Our partners with the Rocky Mountain Flyathlon and Running Rivers have unveiled the first beer in their Rare Fish / Rare Beer Project - Trucha Grande - and it is now available in stores in Denver. The program features limited-run craft beers celebrating unique native trout species. They rolled out the new beer in collaboration with Three Barrel Brewing Co., Laws Whiskey House, and the Colorado Malting Company. Trucha Grande is a super rare beer that celebrates the incredible Rio Grande cutthroat trout.

Past Middle Creek flyathletes will be familiar with one of the base beers in this strong ale, the ever popular coconut-y Thurday Special. Three Barrel Brewing Co. blended it with something dark and mysterious, and then locked it away in Laws Whiskey House barrels for a good while. The result is a super smooth, sneaky boozy beer that raises awareness about and a little money for the Rio Grande cutthroat trout. Proceeds from this beer will run through Running Rivers to fund an on-the-ground project improving the world for the rare Trucha Grande.

Want to know where to find it? Trucha Grande will be offered at Biggie Liquors in Conifer, Total Beverage Westminster, Little's Fine Wines Beer & Spirits in Denver, Super Liquor Mart in Littleton, Tipsy's Liquor World in Littleton, Bottles and Bitters at Sloan's Lake in Edgewater, Applejack Wine & Spirits in Wheat Ridge, Bubbles Liquor World in Castle Rock, Peak Beverage in White Ridge, Light Rail Wine and Ale in Golden, and Mile High Wine Cellars in Arvada.

WARNING: Supplies are extremely limited, so get after it! Drink a rare beer to support a rare fish!

Backpacking for Greenbacks

By Dan Omasta (All photos courtesy of Helen H. Richardson/The Denver Post)

It was turning out to be another beautiful July day in Colorado, as over 50 staff and volunteers from Trout Unlimited, Colorado Parks and Wildlife (CPW) and various other government agencies and NGOs filed into the big dirt parking lot at the trailhead of Herman Gulch, just off I-70 west of Denver near Silver Plume.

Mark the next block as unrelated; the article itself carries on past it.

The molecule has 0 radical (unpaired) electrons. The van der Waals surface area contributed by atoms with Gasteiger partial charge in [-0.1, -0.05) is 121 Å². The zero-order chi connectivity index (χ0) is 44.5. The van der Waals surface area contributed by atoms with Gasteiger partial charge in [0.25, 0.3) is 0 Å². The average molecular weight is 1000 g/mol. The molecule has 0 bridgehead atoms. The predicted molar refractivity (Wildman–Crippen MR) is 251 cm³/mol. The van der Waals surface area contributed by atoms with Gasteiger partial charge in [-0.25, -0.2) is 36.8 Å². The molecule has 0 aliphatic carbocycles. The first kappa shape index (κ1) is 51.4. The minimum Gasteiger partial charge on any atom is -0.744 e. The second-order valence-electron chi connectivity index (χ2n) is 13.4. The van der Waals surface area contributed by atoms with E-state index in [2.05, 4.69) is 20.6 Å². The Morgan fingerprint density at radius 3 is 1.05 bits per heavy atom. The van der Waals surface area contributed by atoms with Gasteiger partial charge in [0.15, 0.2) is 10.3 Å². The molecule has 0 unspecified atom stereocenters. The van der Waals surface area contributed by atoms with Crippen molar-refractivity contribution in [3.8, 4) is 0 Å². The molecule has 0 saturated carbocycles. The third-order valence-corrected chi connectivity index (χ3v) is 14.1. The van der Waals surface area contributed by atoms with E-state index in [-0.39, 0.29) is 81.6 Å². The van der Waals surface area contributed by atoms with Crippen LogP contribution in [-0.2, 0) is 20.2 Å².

Excitement was palpable, and everyone was ready to strap on their boots to help make a big difference for a small native trout—the greenback cutthroat.

The greenback, once believed to be extinct, is making a comeback in Colorado. Thanks to the efforts of state and federal agencies, NGOs and community volunteers, this threatened species is getting the boost it needs to return to its native range in the South Platte basin. In 2012, genetic scientists at the University of Colorado discovered a handful of the once-prolific trout in a small creek just outside of Colorado Springs. Since then, biologists from CPW, the U.S. Forest Service and U.S. Fish and Wildlife, with boots-on-ground assistance from Trout Unlimited, have been collaborating to rebuild critical population strongholds along the Front Range.

Repopulating Herman Gulch with greenbacks is a big step in that effort.

As the hatchery trucks arrived with their big tanks full of eager (and presumably confused) fish, we all gathered behind the tailgate of a CPW truck and received instructions for transporting and releasing our native cargo. Then we separated into five groups that corresponded to certain distances along the trail: group five, for instance, would be hiking the full 3.5 miles above treeline, while group one would begin releasing fish in a particular stretch only a mile into the trek.

Everyone was excited as we lined up to get outfitted with our fish packs. Each TU volunteer and agency staff person would be carrying 15-20 yearlings (4-7 inches long) up the steep rocky trail into the remote, high-alpine headwaters.